If you haven’t had enough to eat that day, You won’t be able to hold a fast pace on a run and you won’t be able to move through a circuit with as much speed as you normally would.  In general, you’ll probably feel like you can’t work out as hard as you normally do. Which can be really frustrating if you put on your spandex and made it to the gym expecting to get a good workout in.

6. You’re not seeing results.

Whether you’re looking to get stronger, increase your endurance, or lose weight, your success will be impacted if you’re not eating enough. There are a few reasons for this. If you don’t eat enough, your body may start breaking down muscle to use for fuel. When you’re not properly fueled, you may be too tired to push through as many reps.

Finally, depriving your body of the fuel it needs may actually mess with your metabolism and make it harder to lose weight. Your body won’t lose weight if you’re not fueling it right. You’re short-changing it, so your metabolism goes down and your body starts conserving calories.

So when and what should you eat before a workout? Here are some basic guidelines:

Figuring out how soon before a workout you need to eat may take some trial and error. Since everyone’s bodies and metabolisms are different. Depending on what time of day your workout is and what your individual needs are, you can either eat a normal-sized meal two to three hours before a workout or a small snack 30 to 60 minutes beforehand. The meal and/or snack should include both carbohydrates and protein with some fat and fiber. If you’re eating less than an hour before a workout, limit the amount of fat and fiber you eat, as large amounts can slow down digestion and cause stomach cramps or nausea.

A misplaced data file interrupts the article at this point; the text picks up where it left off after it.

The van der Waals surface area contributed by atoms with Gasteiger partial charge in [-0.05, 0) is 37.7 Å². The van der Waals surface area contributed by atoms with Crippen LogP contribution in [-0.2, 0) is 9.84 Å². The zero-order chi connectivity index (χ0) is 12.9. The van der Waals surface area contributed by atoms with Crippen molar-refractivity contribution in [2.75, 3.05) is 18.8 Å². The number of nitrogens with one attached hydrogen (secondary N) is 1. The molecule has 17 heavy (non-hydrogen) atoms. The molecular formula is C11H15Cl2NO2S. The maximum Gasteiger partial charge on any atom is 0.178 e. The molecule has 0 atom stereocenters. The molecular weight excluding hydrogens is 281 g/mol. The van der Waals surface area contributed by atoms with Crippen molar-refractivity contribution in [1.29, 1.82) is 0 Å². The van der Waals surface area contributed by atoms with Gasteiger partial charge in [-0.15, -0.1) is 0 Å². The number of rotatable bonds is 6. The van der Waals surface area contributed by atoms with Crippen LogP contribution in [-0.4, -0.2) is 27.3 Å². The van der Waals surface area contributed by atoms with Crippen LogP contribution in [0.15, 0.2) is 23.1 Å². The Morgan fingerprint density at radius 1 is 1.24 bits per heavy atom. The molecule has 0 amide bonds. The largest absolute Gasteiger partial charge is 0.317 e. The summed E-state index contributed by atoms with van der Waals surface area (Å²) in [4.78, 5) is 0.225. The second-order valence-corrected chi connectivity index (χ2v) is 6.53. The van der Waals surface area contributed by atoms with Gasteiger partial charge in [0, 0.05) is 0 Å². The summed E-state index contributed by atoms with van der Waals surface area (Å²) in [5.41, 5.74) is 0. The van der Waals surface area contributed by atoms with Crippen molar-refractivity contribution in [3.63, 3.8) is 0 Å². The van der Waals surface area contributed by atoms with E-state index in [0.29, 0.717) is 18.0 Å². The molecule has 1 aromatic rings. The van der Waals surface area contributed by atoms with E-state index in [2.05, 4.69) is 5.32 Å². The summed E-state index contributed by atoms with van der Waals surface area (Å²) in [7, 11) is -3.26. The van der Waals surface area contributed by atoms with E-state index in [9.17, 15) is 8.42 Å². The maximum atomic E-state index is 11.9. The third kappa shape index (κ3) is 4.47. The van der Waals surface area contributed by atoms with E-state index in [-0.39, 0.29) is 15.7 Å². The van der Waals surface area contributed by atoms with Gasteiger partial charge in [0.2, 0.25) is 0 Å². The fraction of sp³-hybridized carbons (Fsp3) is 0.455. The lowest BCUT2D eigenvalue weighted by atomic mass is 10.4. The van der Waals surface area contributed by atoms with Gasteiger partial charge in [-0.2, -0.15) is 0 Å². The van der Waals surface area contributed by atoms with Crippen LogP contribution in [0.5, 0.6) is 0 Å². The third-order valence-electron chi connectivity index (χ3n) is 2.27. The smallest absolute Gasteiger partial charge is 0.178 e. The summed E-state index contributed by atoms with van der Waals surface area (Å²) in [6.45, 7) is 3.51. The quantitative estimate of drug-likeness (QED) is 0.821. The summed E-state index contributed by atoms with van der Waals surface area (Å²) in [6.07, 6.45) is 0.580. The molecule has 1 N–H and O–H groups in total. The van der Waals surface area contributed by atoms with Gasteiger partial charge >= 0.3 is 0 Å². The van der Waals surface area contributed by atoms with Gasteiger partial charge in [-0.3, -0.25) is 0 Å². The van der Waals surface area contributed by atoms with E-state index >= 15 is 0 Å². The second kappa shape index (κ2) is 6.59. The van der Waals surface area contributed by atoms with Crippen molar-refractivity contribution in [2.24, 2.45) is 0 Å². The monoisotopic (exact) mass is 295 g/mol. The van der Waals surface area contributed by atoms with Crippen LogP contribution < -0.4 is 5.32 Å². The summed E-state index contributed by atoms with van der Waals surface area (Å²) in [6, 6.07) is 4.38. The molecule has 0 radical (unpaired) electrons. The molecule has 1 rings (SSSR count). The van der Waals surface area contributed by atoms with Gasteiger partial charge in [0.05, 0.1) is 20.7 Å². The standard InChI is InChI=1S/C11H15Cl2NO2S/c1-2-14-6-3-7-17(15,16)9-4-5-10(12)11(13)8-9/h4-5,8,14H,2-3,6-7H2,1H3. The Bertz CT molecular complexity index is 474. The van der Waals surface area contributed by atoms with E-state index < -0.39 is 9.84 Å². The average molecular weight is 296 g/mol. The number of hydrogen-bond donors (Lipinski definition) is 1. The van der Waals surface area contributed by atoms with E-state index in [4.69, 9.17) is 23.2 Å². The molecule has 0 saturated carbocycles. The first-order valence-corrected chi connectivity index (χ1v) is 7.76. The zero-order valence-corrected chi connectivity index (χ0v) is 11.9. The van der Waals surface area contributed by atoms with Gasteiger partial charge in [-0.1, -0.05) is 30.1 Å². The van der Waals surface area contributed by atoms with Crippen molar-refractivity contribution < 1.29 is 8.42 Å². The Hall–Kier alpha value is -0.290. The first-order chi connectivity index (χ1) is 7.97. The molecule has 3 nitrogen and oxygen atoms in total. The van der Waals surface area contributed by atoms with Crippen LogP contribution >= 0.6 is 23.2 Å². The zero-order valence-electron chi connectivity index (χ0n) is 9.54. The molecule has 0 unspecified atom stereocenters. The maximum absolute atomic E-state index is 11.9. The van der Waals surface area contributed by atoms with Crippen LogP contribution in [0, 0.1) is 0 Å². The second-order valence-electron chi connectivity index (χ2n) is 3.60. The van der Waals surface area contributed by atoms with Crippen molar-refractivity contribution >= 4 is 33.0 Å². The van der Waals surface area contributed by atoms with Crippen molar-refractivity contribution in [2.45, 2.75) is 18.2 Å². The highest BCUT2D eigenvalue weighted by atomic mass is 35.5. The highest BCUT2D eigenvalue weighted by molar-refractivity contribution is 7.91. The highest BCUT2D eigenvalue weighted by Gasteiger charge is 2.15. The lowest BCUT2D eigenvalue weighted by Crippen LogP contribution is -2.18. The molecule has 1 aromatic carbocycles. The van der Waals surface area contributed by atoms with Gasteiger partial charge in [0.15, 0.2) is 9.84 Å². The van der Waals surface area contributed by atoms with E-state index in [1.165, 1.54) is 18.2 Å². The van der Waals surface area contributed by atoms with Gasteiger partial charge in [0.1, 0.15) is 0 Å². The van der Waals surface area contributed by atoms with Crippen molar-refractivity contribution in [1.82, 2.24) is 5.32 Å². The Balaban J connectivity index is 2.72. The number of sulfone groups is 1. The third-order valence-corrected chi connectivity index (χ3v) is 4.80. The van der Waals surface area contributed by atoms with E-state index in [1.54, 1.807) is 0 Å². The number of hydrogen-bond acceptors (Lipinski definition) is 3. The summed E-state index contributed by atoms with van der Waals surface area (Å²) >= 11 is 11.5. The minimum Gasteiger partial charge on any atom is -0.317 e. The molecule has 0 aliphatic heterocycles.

In terms of a snack, a banana or slice of toast with some nut butter, or even a hard-boiled egg and a slice of toast, can be a good option.Make sure you’re hydrated, too.

And last, but certainly not least, it’s important to make sure you’re fueling and hydrating throughout the day so “your body can repair, recover, and get stronger from the workout you did previously. Food is necessary for refilling your stores of glycogen—the form of carbohydrate that is stored in your muscles and is quickly accessible for energy during exercise.”

Always listen to your body, give it what it needs, and you’ll be one step closer to reaching your goals, whatever they may be.

Don’t forget to tell us in comments below, what are your inputs on these.


21 Comments on “6 Signs You are not Eating Healthy Before a Workout”

  1. I do not work out but I think I should do it but not being able to take out time for it nowadays. Will try to be regular once my son joins nursery.

  2. I’ve just started working out every morning by running. I usually hike, so my legs are pretty strong but I’m definitely feeling the burn! I make sure to drink a lot of water like you advise…I’m wondering what you think about intermittent fasting though? I always work out on an empty stomach in the mornings before breaking my fast at lunch.

  3. Excellent post. I learned so much. Thanks! I wondered why I just didn’t feel like exercising the way I used to. I think now I may know why.

  4. I definitely don’t exercise enough and that is something that I need to work on . Thank you for reminding me to drink more water and replace salts in my body as well! x

  5. Yes! Normally I only eat a banana before hitting the gym but once I forgot and after doing my thing for about 15 min I was about to pass out! Afterwards, I was completely shaking all over. Luckily I live just next door so I grab the first thing I could eat. Never again!

  6. I agree with all points here. These are simple and should be done with dedication. And do not think about results. You will get noticed by results suddenly.

  7. Fantastic tips and advice! It’s SO important to nourish the body, and especially so when working out. It’s crazy what a difference a good meal makes. Thanks for sharing your wisdom

Don't forget to share your thoughts.